There are some fundamental requirements in United States jurisprudence. There are some things we just do not do as a matter of fundamental due process. One of those things we do not do is ask minors to make important legal decisions. Yet, that is exactly the slippery slope upon which the Trump administration has embarked. A five year old Honduran who as seeking asylum was separated from her grandmother. She was then asked to sign away her right to a bond hearing. The ABA Bar Journal is relying on a New Yorker magazine article for the story.

Helen arrived in Texas with her grandmother, Noehmi and her teenage uncle, Christian in July. The Trump administration had supposedly ended the practice of separating children from their families weeks before Helen arrived. Yet, Helen was separated from her family.

All immigrants have the right to a hearing to determine whether they are entitled to bond. If the court finds they are likely to appear for their hearing, then the court allows them to post bond and go free until his/her hearing. Little Helen checked the box indicating she wanted a bond hearing. Later, someone handed her a form, with adult language and in English, asking if she wanted to waive her right to a bond hearing. The form was checked that she wished to withdraw her request for a bond hearing. Her signature appeared in typical kindergarten scrawl, just one word, “Helen.” There was no last name.

In Texas, the age at which one may enter into a contract is 18. But, in reality, many businesses require an older age, 21. My son cannot rent a car in his own name until he turns 21. Five years old is definitely below the minimum.

The age of consent affects countless areas of law, everything from marriage, to a driver’s license to voting. It is, or was, a fundamental precept of American law. See the ABA Bar Journal report here.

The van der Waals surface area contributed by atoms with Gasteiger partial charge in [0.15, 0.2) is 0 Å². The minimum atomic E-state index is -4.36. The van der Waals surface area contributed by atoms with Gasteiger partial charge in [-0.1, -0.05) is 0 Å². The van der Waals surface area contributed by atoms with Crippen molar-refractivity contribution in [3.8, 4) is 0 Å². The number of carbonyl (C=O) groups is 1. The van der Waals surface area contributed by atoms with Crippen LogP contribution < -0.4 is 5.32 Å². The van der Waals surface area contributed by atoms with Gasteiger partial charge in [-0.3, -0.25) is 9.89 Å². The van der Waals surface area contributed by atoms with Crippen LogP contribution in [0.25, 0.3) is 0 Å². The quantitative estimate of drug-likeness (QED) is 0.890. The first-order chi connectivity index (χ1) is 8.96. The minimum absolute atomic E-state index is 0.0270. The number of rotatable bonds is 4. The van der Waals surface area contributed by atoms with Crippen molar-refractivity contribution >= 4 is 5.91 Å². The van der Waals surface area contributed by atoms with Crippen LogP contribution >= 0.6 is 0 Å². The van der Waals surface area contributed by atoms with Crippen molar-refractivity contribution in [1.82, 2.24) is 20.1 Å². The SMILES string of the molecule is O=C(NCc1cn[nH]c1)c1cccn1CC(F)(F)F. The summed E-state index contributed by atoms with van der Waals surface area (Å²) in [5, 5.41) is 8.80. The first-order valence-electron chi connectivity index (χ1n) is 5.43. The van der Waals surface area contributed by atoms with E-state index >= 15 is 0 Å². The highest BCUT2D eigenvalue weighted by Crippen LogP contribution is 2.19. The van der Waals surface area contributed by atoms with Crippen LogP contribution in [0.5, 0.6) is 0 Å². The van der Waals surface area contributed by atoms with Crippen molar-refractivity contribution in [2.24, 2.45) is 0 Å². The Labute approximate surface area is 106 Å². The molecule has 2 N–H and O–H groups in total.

Later, Noehmi and Christian were re-united. But, at the hearing, the immigration judge and the Department of Homeland Defense lawyer did not appear to realize Helen existed. The lawyer for Noehmi and Christian tracked down Helen and found her. Helen was returned to her family on Sept. 10, 2018. But, now, she is afraid to go to sleep at night for fear her family will leave her in the night.

Words have meaning.  If a person uses a racial slur and an otherwise inexplicable adverse personnel action occurs, then we may have pretty good circumstantial evidence of racial discrimintion.  So, what is a racial slur?  One candidate for the Texas Senate seat, Chris Mapp, said "wetbacks" should be shot.  Mr. Mapp hails from Port O’Connor, deep in South Texas.  He insists that word is a "normal" term in South Texas.  See San Antonio Express News report.  He used the term when he met with the editorial board of the Dallas Morning News.  He later defended his use of the term when he met with the San Antonio Express News editorial board.  He said the term is as normal as "breathing air" in South Texas. 

I have spent much of my life in South Texas and can say that sometimes, "wetback" is normal.  Ii is a phrase often used by persons with little or no respect for illegal immigrants.  I once served as commander of a National Guard company in Robstown, Texas for three years.  Co. D, 2/141 was perhaps 98% Hispanic.  I am sure I never heard the "wetback" term during my tenure.  So, sure, his use of the term in certain circumstances would be good evidence of racial discrimination.  If there was an otherwise unexplained personnel action toward a Hispanic employee, Mr. Mapp’s use of the term "wetback" would be key evidence.  A jury makes the ultimate decision regarding what is or is not a racial slur.  But, I would bet my money that Mr. Mapp would lose in front of most South Texas juries.